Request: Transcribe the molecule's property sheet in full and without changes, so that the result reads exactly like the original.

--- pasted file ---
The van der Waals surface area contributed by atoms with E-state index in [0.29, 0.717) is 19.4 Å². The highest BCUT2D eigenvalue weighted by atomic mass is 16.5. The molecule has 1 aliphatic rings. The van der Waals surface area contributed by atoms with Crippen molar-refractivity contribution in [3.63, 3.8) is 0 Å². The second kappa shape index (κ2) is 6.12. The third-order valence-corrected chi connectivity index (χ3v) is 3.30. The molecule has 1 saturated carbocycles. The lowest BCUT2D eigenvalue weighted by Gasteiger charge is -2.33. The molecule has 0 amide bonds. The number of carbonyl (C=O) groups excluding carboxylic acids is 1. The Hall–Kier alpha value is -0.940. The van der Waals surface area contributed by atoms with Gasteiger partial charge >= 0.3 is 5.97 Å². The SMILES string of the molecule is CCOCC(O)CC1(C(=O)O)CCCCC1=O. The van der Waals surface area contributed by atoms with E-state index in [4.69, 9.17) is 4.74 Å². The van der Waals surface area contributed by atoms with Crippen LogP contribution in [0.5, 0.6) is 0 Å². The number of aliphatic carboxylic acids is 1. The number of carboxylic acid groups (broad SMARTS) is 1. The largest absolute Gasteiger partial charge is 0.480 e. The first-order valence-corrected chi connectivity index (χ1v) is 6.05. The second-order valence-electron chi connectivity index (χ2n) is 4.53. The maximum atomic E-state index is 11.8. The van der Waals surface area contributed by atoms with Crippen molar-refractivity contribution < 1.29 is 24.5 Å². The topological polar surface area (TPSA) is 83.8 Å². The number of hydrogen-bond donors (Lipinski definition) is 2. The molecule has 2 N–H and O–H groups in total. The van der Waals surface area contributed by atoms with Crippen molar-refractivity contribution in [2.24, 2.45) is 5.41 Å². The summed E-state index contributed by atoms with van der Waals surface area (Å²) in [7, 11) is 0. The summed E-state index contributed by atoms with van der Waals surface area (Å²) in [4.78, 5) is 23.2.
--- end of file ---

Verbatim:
The van der Waals surface area contributed by atoms with E-state index in [0.29, 0.717) is 19.4 Å². The highest BCUT2D eigenvalue weighted by atomic mass is 16.5. The molecule has 1 aliphatic rings. The van der Waals surface area contributed by atoms with Crippen molar-refractivity contribution in [3.63, 3.8) is 0 Å². The second kappa shape index (κ2) is 6.12. The third-order valence-corrected chi connectivity index (χ3v) is 3.30. The molecule has 1 saturated carbocycles. The lowest BCUT2D eigenvalue weighted by Gasteiger charge is -2.33. The molecule has 0 amide bonds. The number of carbonyl (C=O) groups excluding carboxylic acids is 1. The Hall–Kier alpha value is -0.940. The van der Waals surface area contributed by atoms with Gasteiger partial charge >= 0.3 is 5.97 Å². The SMILES string of the molecule is CCOCC(O)CC1(C(=O)O)CCCCC1=O. The van der Waals surface area contributed by atoms with E-state index in [4.69, 9.17) is 4.74 Å². The van der Waals surface area contributed by atoms with Crippen LogP contribution in [0.5, 0.6) is 0 Å². The number of aliphatic carboxylic acids is 1. The number of carboxylic acid groups (broad SMARTS) is 1. The largest absolute Gasteiger partial charge is 0.480 e. The first-order valence-corrected chi connectivity index (χ1v) is 6.05. The second-order valence-electron chi connectivity index (χ2n) is 4.53. The maximum atomic E-state index is 11.8. The van der Waals surface area contributed by atoms with Crippen molar-refractivity contribution < 1.29 is 24.5 Å². The topological polar surface area (TPSA) is 83.8 Å². The number of hydrogen-bond donors (Lipinski definition) is 2. The molecule has 2 N–H and O–H groups in total. The van der Waals surface area contributed by atoms with Crippen molar-refractivity contribution in [2.24, 2.45) is 5.41 Å². The summed E-state index contributed by atoms with van der Waals surface area (Å²) in [7, 11) is 0. The summed E-state index contributed by atoms with van der Waals surface area (Å²) in [4.78, 5) is 23.2.